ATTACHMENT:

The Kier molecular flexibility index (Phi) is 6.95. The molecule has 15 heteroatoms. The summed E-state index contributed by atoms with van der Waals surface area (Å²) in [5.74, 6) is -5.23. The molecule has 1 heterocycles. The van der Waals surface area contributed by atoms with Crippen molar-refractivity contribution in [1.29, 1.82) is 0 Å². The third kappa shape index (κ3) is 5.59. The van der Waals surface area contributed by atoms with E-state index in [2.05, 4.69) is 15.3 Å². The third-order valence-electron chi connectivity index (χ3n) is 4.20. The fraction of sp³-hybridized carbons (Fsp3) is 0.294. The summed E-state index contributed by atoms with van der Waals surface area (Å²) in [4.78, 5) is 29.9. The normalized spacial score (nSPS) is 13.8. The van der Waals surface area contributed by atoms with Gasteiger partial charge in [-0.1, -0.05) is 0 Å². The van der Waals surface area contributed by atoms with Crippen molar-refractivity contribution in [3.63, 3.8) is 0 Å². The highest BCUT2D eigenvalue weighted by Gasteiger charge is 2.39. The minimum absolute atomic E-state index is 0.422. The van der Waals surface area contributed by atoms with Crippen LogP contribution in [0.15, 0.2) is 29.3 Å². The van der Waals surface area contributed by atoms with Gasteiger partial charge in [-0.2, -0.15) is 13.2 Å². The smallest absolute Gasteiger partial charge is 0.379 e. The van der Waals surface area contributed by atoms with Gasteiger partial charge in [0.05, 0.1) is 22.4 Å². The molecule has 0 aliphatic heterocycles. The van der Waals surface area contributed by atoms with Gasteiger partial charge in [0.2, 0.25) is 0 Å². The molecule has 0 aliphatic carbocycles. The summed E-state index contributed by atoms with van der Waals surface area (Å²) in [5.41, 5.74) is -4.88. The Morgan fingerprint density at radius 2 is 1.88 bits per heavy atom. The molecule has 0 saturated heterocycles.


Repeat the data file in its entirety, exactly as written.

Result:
The Kier molecular flexibility index (Phi) is 6.95. The molecule has 15 heteroatoms. The summed E-state index contributed by atoms with van der Waals surface area (Å²) in [5.74, 6) is -5.23. The molecule has 1 heterocycles. The van der Waals surface area contributed by atoms with Crippen molar-refractivity contribution in [1.29, 1.82) is 0 Å². The third kappa shape index (κ3) is 5.59. The van der Waals surface area contributed by atoms with E-state index in [2.05, 4.69) is 15.3 Å². The third-order valence-electron chi connectivity index (χ3n) is 4.20. The fraction of sp³-hybridized carbons (Fsp3) is 0.294. The summed E-state index contributed by atoms with van der Waals surface area (Å²) in [4.78, 5) is 29.9. The normalized spacial score (nSPS) is 13.8. The van der Waals surface area contributed by atoms with Gasteiger partial charge in [-0.1, -0.05) is 0 Å². The van der Waals surface area contributed by atoms with Crippen molar-refractivity contribution in [3.63, 3.8) is 0 Å². The highest BCUT2D eigenvalue weighted by Gasteiger charge is 2.39. The minimum absolute atomic E-state index is 0.422. The van der Waals surface area contributed by atoms with Crippen LogP contribution in [0.15, 0.2) is 29.3 Å². The van der Waals surface area contributed by atoms with Gasteiger partial charge in [-0.2, -0.15) is 13.2 Å². The smallest absolute Gasteiger partial charge is 0.379 e. The van der Waals surface area contributed by atoms with Gasteiger partial charge in [0.05, 0.1) is 22.4 Å². The molecule has 0 aliphatic heterocycles. The van der Waals surface area contributed by atoms with Gasteiger partial charge in [0.2, 0.25) is 0 Å². The molecule has 0 aliphatic carbocycles. The summed E-state index contributed by atoms with van der Waals surface area (Å²) in [5.41, 5.74) is -4.88. The Morgan fingerprint density at radius 2 is 1.88 bits per heavy atom. The molecule has 0 saturated heterocycles.